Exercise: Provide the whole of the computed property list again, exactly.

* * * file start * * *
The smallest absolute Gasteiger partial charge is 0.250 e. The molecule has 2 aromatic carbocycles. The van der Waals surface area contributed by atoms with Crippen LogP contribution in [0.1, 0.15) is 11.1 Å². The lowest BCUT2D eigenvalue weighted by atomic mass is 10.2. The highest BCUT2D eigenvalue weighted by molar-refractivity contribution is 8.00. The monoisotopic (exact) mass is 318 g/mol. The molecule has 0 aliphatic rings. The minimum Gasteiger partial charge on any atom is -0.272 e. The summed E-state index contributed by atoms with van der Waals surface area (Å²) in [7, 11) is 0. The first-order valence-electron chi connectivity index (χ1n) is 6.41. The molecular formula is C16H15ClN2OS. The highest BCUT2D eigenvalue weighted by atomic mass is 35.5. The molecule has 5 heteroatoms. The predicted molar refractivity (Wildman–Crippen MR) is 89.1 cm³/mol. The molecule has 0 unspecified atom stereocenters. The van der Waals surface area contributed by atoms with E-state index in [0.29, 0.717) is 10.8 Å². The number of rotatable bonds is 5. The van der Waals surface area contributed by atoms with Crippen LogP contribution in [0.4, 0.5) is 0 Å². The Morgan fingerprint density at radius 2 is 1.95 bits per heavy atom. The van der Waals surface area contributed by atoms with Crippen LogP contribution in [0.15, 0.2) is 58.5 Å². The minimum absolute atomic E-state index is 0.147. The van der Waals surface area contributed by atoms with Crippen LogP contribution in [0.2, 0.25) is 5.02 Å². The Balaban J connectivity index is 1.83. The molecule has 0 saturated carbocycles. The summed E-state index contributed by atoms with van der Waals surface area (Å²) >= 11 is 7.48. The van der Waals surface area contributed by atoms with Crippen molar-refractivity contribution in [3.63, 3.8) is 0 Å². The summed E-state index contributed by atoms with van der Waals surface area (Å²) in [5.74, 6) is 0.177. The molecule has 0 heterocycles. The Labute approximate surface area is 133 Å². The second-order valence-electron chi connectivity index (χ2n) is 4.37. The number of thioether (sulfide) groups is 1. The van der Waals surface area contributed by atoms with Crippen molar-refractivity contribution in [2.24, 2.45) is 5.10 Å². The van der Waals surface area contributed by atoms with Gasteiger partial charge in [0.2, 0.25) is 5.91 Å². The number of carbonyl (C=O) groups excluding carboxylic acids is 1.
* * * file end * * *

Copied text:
The smallest absolute Gasteiger partial charge is 0.250 e. The molecule has 2 aromatic carbocycles. The van der Waals surface area contributed by atoms with Crippen LogP contribution in [0.1, 0.15) is 11.1 Å². The lowest BCUT2D eigenvalue weighted by atomic mass is 10.2. The highest BCUT2D eigenvalue weighted by molar-refractivity contribution is 8.00. The monoisotopic (exact) mass is 318 g/mol. The molecule has 0 aliphatic rings. The minimum Gasteiger partial charge on any atom is -0.272 e. The summed E-state index contributed by atoms with van der Waals surface area (Å²) in [7, 11) is 0. The first-order valence-electron chi connectivity index (χ1n) is 6.41. The molecular formula is C16H15ClN2OS. The highest BCUT2D eigenvalue weighted by atomic mass is 35.5. The molecule has 5 heteroatoms. The predicted molar refractivity (Wildman–Crippen MR) is 89.1 cm³/mol. The molecule has 0 unspecified atom stereocenters. The van der Waals surface area contributed by atoms with E-state index in [0.29, 0.717) is 10.8 Å². The number of rotatable bonds is 5. The van der Waals surface area contributed by atoms with Crippen LogP contribution in [0.4, 0.5) is 0 Å². The Morgan fingerprint density at radius 2 is 1.95 bits per heavy atom. The van der Waals surface area contributed by atoms with Crippen LogP contribution in [0.15, 0.2) is 58.5 Å². The minimum absolute atomic E-state index is 0.147. The van der Waals surface area contributed by atoms with Crippen LogP contribution in [0.2, 0.25) is 5.02 Å². The Balaban J connectivity index is 1.83. The molecule has 0 saturated carbocycles. The summed E-state index contributed by atoms with van der Waals surface area (Å²) >= 11 is 7.48. The van der Waals surface area contributed by atoms with Crippen molar-refractivity contribution in [3.63, 3.8) is 0 Å². The summed E-state index contributed by atoms with van der Waals surface area (Å²) in [5.74, 6) is 0.177. The molecule has 0 heterocycles. The Labute approximate surface area is 133 Å². The second-order valence-electron chi connectivity index (χ2n) is 4.37. The number of thioether (sulfide) groups is 1. The van der Waals surface area contributed by atoms with Crippen molar-refractivity contribution in [2.24, 2.45) is 5.10 Å². The van der Waals surface area contributed by atoms with Gasteiger partial charge in [0.2, 0.25) is 5.91 Å². The number of carbonyl (C=O) groups excluding carboxylic acids is 1.